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Two things. Firstly, I’m 40. (Cue screaming, tearing of hair and general hysteria.) On top of which, as you may or may not know, I’m also pregnant. (Cue my P45.)

Secondly, I can’t bear it when people say, “in this day and age” as it goes hand in hand with one of these three things:

  1. Something about “common courtesy” – ie, you’re all rude and need a haircut, and that’s because it’s 2014 and not 1954.
  2. Being held up on the phone or in a queue – ie, things were a darn sight faster in 1954, mark my words. No shilly-shallying, I imagine. Shilly-shallying is a very modern concern.
  3. Something derogatory about women, usually clothing-related – ie, in 1954 we all wore sackcloth down to our toes and STILL got husbands when we were 14.

However, to neatly segue these two things together, I need to press on.

In this day and age, I would have expected more positive role models for women having babies later in life, but there bloody well aren’t. There are lots of people (Lauren Laverne, this is all your fault) who are keen on saying that they had babies early and aren’t they clever to have done so, but there aren’t many speaking from the other side of the fence. It’s pitiful if the only poster-woman we have for our growing concern is Claire Sweeney. I mean, I’m not sure if an early career in Brookside followed by years in the wilderness, and topped off by far too long on Loose Women is really the example I want to follow. Although I wouldn’t have minded a night on the tiles with Jimmy (in his pretend-teacher, Guardian-reading year, obvs).

I was thinking about this last night when – as I had the house to myself albeit for a small person who woke up every half hour to say “Car!” and then fell asleep again – I decided to catch up on a couple of episodes of One Born Every Minute (aka Pregnancy Crack – or possibly Ketamine, which I believe is more fashionable these days).

It occurs to me that in all the episodes I’ve watched (which are legion, frankly), I’ve only ever seen two captions come up saying that the woman concerned is 40. The first time, it was for a rather glamorous-looking woman who was driving a car at the time (I mention both these facts as, for me, they are incredible feats of attainment by themselves, but being glamorous AND driving together is an impossible fantasy of epic Neverending Story proportions. I digress). So, the caption read something like, “Emma, aged 40”. And she chatted away, saying something like, “Well, I didn’t expect it to happen to me. Not at this age.” And there I was on the sofa, cheering through a mouthful of chocolate digestives (this was in March, some time before the move to Bourbons). Oh bloody hurrah, someone else is doing it, I thought. And then it turned out that she wasn’t pregnant – she was about to become a grandmother. The INDIGNITY.

And then there was the second one. Someone should have warned me about her, considering this episode aired about three weeks ago. Now, I’m not one for being a snob, or making snide remarks about other people’s looks, that’s not me at all. Nope. Let’s just say she looked the wrong end of 60 and leave it at that. We might also mention that she was giving birth to her SIXTH CHILD and that she looked as though every minute of every birth had been etched on to her face with the business end of a pair of forceps. We could also say that she had named her children in alphabetical order. We could do all of those things, but we shan’t, as we’re not horrible people. And I’m not sure how I’ve managed to become plural in all of that, but let’s put it down to guilt and a way of trying to alleviate the blame for our snobbishness.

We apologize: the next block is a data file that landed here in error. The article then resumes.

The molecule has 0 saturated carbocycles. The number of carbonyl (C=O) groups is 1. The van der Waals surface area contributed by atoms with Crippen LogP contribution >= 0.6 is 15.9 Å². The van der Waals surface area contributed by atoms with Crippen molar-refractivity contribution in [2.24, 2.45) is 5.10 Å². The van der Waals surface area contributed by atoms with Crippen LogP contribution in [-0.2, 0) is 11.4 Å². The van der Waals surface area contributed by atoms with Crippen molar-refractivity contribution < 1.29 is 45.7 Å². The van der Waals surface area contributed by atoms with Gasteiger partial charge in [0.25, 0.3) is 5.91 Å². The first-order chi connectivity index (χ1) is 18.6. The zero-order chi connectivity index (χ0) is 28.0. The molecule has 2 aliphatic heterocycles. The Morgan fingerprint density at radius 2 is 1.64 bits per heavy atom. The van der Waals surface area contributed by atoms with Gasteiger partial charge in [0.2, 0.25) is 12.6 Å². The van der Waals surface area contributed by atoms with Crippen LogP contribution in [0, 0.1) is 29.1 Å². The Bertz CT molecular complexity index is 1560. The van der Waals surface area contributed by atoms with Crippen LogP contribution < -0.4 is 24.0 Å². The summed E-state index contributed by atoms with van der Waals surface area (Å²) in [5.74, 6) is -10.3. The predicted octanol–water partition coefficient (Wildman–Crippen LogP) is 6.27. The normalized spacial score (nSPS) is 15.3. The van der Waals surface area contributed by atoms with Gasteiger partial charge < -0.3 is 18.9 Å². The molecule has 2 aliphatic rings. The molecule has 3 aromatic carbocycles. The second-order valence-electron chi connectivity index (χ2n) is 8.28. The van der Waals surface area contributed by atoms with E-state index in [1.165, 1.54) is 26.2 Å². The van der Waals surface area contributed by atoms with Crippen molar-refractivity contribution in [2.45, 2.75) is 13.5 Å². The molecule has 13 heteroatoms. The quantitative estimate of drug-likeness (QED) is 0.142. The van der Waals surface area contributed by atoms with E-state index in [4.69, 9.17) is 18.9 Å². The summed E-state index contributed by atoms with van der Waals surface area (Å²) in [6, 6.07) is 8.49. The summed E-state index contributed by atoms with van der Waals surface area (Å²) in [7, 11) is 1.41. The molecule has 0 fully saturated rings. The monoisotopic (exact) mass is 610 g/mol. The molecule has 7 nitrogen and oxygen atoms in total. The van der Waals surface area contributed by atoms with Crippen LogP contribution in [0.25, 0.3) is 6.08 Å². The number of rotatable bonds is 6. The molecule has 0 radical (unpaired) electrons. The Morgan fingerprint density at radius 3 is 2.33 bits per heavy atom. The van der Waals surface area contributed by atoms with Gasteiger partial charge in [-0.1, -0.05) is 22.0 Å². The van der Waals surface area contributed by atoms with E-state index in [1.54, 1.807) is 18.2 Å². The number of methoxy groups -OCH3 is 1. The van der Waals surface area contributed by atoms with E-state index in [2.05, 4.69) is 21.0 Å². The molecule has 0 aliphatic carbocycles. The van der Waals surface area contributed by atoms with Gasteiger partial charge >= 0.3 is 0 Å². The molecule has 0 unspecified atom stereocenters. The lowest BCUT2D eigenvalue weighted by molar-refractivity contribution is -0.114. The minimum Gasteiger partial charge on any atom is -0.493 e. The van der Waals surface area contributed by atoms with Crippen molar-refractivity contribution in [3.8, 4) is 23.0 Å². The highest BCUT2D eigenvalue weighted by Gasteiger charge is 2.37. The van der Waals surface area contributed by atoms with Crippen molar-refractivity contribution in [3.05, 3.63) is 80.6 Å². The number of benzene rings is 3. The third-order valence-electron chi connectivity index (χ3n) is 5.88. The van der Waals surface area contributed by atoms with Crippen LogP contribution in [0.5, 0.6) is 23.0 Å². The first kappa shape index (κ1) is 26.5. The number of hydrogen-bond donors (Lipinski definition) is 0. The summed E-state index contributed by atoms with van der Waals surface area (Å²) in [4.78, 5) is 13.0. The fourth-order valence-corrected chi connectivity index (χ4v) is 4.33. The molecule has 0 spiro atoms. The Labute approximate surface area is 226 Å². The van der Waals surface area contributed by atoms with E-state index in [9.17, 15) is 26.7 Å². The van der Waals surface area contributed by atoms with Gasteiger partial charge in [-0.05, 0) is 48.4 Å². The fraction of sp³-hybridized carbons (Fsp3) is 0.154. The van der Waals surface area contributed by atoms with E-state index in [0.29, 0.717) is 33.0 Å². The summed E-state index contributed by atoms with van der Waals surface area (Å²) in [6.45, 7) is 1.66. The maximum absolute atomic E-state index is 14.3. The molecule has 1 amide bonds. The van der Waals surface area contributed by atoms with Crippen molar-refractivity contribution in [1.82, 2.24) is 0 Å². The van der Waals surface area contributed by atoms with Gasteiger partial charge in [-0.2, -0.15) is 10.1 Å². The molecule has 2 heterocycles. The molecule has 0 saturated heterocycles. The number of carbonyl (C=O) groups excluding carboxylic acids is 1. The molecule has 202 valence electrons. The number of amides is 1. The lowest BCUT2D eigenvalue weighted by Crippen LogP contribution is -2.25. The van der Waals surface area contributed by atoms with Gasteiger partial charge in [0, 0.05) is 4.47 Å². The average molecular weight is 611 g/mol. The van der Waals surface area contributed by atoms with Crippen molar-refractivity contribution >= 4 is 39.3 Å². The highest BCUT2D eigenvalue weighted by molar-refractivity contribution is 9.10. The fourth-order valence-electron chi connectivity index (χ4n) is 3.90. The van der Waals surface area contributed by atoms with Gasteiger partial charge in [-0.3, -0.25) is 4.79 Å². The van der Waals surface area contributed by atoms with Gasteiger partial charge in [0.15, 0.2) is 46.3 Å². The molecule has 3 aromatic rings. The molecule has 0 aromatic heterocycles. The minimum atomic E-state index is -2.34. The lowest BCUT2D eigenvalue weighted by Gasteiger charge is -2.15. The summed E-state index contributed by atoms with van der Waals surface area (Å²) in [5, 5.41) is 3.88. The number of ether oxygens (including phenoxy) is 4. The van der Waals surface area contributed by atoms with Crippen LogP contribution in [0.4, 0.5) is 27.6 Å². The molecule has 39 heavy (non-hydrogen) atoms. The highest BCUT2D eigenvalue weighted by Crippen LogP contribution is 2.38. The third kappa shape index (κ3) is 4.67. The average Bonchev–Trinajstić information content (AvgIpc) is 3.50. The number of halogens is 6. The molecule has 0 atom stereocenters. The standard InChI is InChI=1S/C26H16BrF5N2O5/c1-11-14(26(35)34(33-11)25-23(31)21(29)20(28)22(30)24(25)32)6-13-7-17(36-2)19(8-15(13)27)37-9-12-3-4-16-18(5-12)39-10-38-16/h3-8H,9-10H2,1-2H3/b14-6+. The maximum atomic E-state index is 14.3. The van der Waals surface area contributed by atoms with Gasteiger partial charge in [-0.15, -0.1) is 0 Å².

Needless to say, I think I’m the only (sane) person on the whole entire planet who is pregnant at 40. Being pregnant is a weird thing, a strange state of existence. You can’t socialise like you used to, you need to eat more, drink less, sleep more. Un-pregnant friends of either sex can find you incredibly boring if all you do is talk about anterior placentas, it turns out. So for a while, it can be really quite lonely. And being pregnant at 40 highlights that feeling – or at least it does for me.

For while I know a few people who are also knocked up, there’s something about being over this particular hill that sets me apart and makes me different. Being middle-aged with a baby on the way puts me in a very small club and one in which I, currently, don’t know any other members. It’s not just about remembering when Top Of The Pops used to be good (1982) – although that’s incredibly important – it’s about thinking about how long I’ll have with Baby 2 (which I don’t think you necessarily think about when you’re 39, even), and it’s about suffering other agey symptoms along with the pregnancy ones (of which I’d go in to detail were it not for the fact that my parentheses spiralled out of control about three paragraphs back).

It’s also about realising that my mum had me when she was 30, and in the 70s I thought she was bonkers old – so what will the two Teds think of me at the school gates as I claw for them with one of my scaly, arthritic paws while clinging on to a packet of Tena Lady with the other?

It’s as if I’m really going though some sort of deep crisis, isn’t it? But if I’m honest, the whole point of this article is justifying the eyebrow tint I’ve got booked in next week. And I think I’ve managed that admirably. Next week: Oh My God I’m Enormous I Look Awful In Everything (subtext: shoes might help the situation).

*It isn’t. It’s just me. It’s the new, er, unpopular thing.

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